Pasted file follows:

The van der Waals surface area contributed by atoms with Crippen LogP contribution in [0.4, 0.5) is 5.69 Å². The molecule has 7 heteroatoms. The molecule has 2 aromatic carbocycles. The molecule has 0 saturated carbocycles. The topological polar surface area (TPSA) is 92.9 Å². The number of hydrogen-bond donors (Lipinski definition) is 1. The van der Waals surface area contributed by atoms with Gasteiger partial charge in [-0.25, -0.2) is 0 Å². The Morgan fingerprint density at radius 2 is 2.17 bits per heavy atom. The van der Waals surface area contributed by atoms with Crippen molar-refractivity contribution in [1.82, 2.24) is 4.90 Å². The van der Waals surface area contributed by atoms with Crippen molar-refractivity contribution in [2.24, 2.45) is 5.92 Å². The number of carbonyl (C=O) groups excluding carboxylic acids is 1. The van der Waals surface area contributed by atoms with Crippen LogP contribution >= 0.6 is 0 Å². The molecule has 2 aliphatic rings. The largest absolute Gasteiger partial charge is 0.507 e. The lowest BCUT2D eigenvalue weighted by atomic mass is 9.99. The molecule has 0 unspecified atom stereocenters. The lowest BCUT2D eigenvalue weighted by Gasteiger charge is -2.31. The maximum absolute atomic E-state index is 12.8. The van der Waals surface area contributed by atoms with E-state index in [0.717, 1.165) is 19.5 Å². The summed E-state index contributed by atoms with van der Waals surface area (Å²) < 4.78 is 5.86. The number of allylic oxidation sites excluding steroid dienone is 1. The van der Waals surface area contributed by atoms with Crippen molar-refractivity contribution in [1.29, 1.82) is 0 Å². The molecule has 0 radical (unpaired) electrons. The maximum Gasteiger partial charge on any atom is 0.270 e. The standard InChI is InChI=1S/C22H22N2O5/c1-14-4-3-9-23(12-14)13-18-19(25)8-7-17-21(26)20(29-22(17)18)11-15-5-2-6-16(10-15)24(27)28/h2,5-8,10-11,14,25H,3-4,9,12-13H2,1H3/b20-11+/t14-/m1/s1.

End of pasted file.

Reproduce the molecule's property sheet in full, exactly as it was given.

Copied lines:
The van der Waals surface area contributed by atoms with Crippen LogP contribution in [0.4, 0.5) is 5.69 Å². The molecule has 7 heteroatoms. The molecule has 2 aromatic carbocycles. The molecule has 0 saturated carbocycles. The topological polar surface area (TPSA) is 92.9 Å². The number of hydrogen-bond donors (Lipinski definition) is 1. The van der Waals surface area contributed by atoms with Gasteiger partial charge in [-0.25, -0.2) is 0 Å². The Morgan fingerprint density at radius 2 is 2.17 bits per heavy atom. The van der Waals surface area contributed by atoms with Crippen molar-refractivity contribution in [1.82, 2.24) is 4.90 Å². The van der Waals surface area contributed by atoms with Crippen molar-refractivity contribution in [2.24, 2.45) is 5.92 Å². The number of carbonyl (C=O) groups excluding carboxylic acids is 1. The van der Waals surface area contributed by atoms with Crippen LogP contribution >= 0.6 is 0 Å². The molecule has 2 aliphatic rings. The largest absolute Gasteiger partial charge is 0.507 e. The lowest BCUT2D eigenvalue weighted by atomic mass is 9.99. The molecule has 0 unspecified atom stereocenters. The lowest BCUT2D eigenvalue weighted by Gasteiger charge is -2.31. The maximum absolute atomic E-state index is 12.8. The van der Waals surface area contributed by atoms with E-state index in [0.717, 1.165) is 19.5 Å². The summed E-state index contributed by atoms with van der Waals surface area (Å²) < 4.78 is 5.86. The number of allylic oxidation sites excluding steroid dienone is 1. The van der Waals surface area contributed by atoms with Crippen molar-refractivity contribution in [1.29, 1.82) is 0 Å². The molecule has 0 radical (unpaired) electrons. The maximum Gasteiger partial charge on any atom is 0.270 e. The standard InChI is InChI=1S/C22H22N2O5/c1-14-4-3-9-23(12-14)13-18-19(25)8-7-17-21(26)20(29-22(17)18)11-15-5-2-6-16(10-15)24(27)28/h2,5-8,10-11,14,25H,3-4,9,12-13H2,1H3/b20-11+/t14-/m1/s1.